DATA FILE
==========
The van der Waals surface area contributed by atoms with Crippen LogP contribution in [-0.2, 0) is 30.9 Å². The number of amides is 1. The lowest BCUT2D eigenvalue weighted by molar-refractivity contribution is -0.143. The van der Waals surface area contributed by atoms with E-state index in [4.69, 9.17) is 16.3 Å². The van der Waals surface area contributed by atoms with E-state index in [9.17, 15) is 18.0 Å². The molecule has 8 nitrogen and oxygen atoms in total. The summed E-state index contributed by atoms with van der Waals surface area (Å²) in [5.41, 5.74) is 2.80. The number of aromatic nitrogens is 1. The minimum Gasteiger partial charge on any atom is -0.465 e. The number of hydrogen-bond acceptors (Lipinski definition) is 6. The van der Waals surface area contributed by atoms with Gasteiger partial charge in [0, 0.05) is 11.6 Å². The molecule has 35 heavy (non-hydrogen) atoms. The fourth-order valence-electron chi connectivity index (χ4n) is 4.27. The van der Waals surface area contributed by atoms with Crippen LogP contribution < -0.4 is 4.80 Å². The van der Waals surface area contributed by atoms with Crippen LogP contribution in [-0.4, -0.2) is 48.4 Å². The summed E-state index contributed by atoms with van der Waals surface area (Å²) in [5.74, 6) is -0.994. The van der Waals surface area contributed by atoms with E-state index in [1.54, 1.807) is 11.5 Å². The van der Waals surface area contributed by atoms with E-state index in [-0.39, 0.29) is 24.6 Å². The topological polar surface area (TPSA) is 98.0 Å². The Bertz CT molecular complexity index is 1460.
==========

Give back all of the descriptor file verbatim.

The van der Waals surface area contributed by atoms with Crippen LogP contribution in [-0.2, 0) is 30.9 Å². The number of amides is 1. The lowest BCUT2D eigenvalue weighted by molar-refractivity contribution is -0.143. The van der Waals surface area contributed by atoms with E-state index in [4.69, 9.17) is 16.3 Å². The van der Waals surface area contributed by atoms with E-state index in [9.17, 15) is 18.0 Å². The molecule has 8 nitrogen and oxygen atoms in total. The summed E-state index contributed by atoms with van der Waals surface area (Å²) in [5.41, 5.74) is 2.80. The number of aromatic nitrogens is 1. The minimum Gasteiger partial charge on any atom is -0.465 e. The number of hydrogen-bond acceptors (Lipinski definition) is 6. The van der Waals surface area contributed by atoms with Gasteiger partial charge in [0, 0.05) is 11.6 Å². The molecule has 35 heavy (non-hydrogen) atoms. The fourth-order valence-electron chi connectivity index (χ4n) is 4.27. The van der Waals surface area contributed by atoms with Crippen LogP contribution < -0.4 is 4.80 Å². The van der Waals surface area contributed by atoms with Crippen LogP contribution in [-0.4, -0.2) is 48.4 Å². The summed E-state index contributed by atoms with van der Waals surface area (Å²) in [5.74, 6) is -0.994. The van der Waals surface area contributed by atoms with E-state index in [1.54, 1.807) is 11.5 Å². The van der Waals surface area contributed by atoms with E-state index in [-0.39, 0.29) is 24.6 Å². The topological polar surface area (TPSA) is 98.0 Å². The Bertz CT molecular complexity index is 1460.